Standard Classification for Determination of Outdoor-Indoor Transmission Class
This classification provides the A-weighted sound level reduction for a test specimen, based upon the sound spectrum given in Table 1. The spectrum shape is an average of three typical spectra from transportation sources (aircraft takeoff, freeway, and railroad passby). A study showed that this classification correlated well with the A-weighted and loudness reductions (see ISO 532) calculated for each of the typical spectra for the one-third octave band range of 50 to 5000 Hz. The calculated numeric value of OITC is based on the measured sound transmission loss values for a particular building facade and depends only on the shape of the reference source spectrum used in the calculation. The values shown in Table 1 have an arbitrary reference level.
This classification requires sound transmission loss (TL) measurements in one-third octave bands from 80 to 4000 Hz. Due to accuracy limitations given in Test Method E90 and Guide E966, measurements below the 100 Hz one-third octave band are not usually reported. Studies have shown that data in the 80 Hz one-third octave band are necessary to obtain acceptable correlations for transportation sound sources. For the purposes of this classification, measurements of sound transmission loss in the 80 Hz one-third octave band from qualified laboratories are deemed to be of acceptable accuracy.
Users of this classification should recognize that low frequency measurements of sound transmission loss may be affected by the test specimen size or the specimen edge restraints, or both, particularly for small modular specimens such as doors or windows. Consequently, the outdoor-indoor transmission class (OITC) may also be affected by these factors, resulting in some uncertainty of the field performance of assemblies bearing a rating number using this classification, but to what extent is unknown.
1.1 The purpose of this classification is to provide a single-number rating that can be used for comparing building facade designs, including walls, doors, windows, and combinations thereof. This rating is designed to correlate with subjective impressions of the ability of building elements to reduce the overall loudness of ground and air transportation noise. It is intended to be used as a rank ordering device.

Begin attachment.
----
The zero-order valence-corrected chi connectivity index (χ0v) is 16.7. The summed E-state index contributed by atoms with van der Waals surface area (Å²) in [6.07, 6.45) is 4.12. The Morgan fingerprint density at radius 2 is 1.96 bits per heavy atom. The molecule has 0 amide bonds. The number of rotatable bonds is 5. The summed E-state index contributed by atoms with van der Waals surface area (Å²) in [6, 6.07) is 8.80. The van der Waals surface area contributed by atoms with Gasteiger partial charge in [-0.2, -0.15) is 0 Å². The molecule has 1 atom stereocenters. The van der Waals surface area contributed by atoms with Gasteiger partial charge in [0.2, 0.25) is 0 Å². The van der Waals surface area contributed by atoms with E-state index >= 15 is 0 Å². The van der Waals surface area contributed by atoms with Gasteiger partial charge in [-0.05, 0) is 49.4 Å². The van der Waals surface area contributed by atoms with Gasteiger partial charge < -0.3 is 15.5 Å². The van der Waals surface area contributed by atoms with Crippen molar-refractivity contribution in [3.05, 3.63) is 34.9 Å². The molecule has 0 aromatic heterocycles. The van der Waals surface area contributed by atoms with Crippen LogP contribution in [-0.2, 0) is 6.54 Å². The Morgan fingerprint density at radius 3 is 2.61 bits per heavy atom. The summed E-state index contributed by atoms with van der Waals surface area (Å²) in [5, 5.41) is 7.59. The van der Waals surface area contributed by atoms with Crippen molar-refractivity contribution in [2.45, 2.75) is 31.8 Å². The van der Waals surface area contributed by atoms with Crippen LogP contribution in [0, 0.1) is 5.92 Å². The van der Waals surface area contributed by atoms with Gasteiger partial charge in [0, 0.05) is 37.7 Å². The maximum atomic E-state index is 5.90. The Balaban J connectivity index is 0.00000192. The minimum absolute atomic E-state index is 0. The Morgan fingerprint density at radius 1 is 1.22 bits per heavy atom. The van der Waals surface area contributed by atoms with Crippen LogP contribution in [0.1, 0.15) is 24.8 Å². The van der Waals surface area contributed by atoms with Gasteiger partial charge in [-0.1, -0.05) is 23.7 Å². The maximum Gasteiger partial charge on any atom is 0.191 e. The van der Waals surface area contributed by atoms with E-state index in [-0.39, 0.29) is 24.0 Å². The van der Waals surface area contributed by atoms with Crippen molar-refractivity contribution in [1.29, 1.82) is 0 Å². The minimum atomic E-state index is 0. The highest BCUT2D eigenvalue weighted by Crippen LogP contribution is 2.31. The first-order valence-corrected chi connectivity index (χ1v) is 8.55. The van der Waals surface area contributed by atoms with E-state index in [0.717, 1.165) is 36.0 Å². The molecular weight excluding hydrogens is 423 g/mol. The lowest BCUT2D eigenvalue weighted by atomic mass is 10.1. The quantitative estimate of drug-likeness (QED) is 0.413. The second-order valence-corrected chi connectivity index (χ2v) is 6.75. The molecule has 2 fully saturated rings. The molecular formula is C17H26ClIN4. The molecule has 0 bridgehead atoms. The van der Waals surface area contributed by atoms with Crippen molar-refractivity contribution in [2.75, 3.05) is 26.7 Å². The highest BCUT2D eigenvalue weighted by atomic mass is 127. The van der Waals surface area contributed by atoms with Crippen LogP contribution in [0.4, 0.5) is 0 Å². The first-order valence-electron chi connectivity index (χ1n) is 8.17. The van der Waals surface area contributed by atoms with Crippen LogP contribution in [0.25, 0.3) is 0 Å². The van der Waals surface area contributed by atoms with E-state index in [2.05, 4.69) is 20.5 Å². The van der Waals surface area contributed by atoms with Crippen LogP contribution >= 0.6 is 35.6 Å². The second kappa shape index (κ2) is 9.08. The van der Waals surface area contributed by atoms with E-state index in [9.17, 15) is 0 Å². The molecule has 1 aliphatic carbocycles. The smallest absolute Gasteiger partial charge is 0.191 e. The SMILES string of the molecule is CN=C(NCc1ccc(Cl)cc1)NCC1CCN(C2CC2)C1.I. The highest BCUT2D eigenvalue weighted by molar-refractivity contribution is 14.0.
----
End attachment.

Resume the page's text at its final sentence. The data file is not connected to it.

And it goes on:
1.2 The rating does not necessarily relate to the perceived aesthetic quality of the transmitted sound. Different facade elements with similar ratings may differ significantly in the proportion of low and high frequency sound that they transmit. It is best to use specific sound transmission loss values, in conjunction with actual spectra of outdoor and indoor sound levels, for making final selections of facade elements.
1.3 Excluded from the scope of this classification are applications involving noise spectra differing markedly from those described in 4.1. Thus excluded, for example, would be certain industrial noises with high levels at frequencies below the 80 Hz one-third octave band, relative to levels at higher frequencies. However, for any source with a spectrum similar to those in 4.1, this classification provides a more reliable ranking of the performance of partitions and facade elements than do other classifications such as Classification E413.
1.4 The values stated in SI units are to be regarded as standard. No other units of measurement are included in this standard.
1.5 This standard does not purport to address all of the safety concerns, if any, associated with its use. It is the responsibility of the user of this standard to establish appropriate safety and health practices and determine the applicability of regulatory limitations prior to use.
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